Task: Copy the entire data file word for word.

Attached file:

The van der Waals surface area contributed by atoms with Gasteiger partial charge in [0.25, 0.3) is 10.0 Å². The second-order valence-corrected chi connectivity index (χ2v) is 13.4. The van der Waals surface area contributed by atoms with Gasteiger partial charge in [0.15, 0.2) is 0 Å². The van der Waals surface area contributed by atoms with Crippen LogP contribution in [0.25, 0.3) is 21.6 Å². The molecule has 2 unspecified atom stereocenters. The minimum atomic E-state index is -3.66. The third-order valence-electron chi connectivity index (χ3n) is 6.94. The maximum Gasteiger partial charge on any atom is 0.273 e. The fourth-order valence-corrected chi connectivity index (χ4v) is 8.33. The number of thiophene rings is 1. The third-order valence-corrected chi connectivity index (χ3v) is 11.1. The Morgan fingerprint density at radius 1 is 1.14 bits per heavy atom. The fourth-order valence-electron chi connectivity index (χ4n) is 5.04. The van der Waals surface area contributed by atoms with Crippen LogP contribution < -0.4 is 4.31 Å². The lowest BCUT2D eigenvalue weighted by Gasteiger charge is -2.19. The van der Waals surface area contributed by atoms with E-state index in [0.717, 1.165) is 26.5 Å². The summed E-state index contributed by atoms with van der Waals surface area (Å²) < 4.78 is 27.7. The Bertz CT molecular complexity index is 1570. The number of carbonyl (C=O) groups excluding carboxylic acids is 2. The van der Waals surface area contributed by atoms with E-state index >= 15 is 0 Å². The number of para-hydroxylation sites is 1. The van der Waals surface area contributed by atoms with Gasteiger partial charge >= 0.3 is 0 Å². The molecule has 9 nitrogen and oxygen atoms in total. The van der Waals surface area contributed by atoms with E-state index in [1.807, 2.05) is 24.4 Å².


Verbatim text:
The van der Waals surface area contributed by atoms with Gasteiger partial charge in [0.25, 0.3) is 10.0 Å². The second-order valence-corrected chi connectivity index (χ2v) is 13.4. The van der Waals surface area contributed by atoms with Gasteiger partial charge in [0.15, 0.2) is 0 Å². The van der Waals surface area contributed by atoms with Crippen LogP contribution in [0.25, 0.3) is 21.6 Å². The molecule has 2 unspecified atom stereocenters. The minimum atomic E-state index is -3.66. The third-order valence-electron chi connectivity index (χ3n) is 6.94. The maximum Gasteiger partial charge on any atom is 0.273 e. The fourth-order valence-corrected chi connectivity index (χ4v) is 8.33. The number of thiophene rings is 1. The third-order valence-corrected chi connectivity index (χ3v) is 11.1. The Morgan fingerprint density at radius 1 is 1.14 bits per heavy atom. The fourth-order valence-electron chi connectivity index (χ4n) is 5.04. The van der Waals surface area contributed by atoms with Crippen LogP contribution < -0.4 is 4.31 Å². The lowest BCUT2D eigenvalue weighted by Gasteiger charge is -2.19. The van der Waals surface area contributed by atoms with E-state index in [0.717, 1.165) is 26.5 Å². The summed E-state index contributed by atoms with van der Waals surface area (Å²) < 4.78 is 27.7. The Bertz CT molecular complexity index is 1570. The number of carbonyl (C=O) groups excluding carboxylic acids is 2. The van der Waals surface area contributed by atoms with E-state index >= 15 is 0 Å². The number of para-hydroxylation sites is 1. The van der Waals surface area contributed by atoms with Gasteiger partial charge >= 0.3 is 0 Å². The molecule has 9 nitrogen and oxygen atoms in total. The van der Waals surface area contributed by atoms with E-state index in [1.807, 2.05) is 24.4 Å².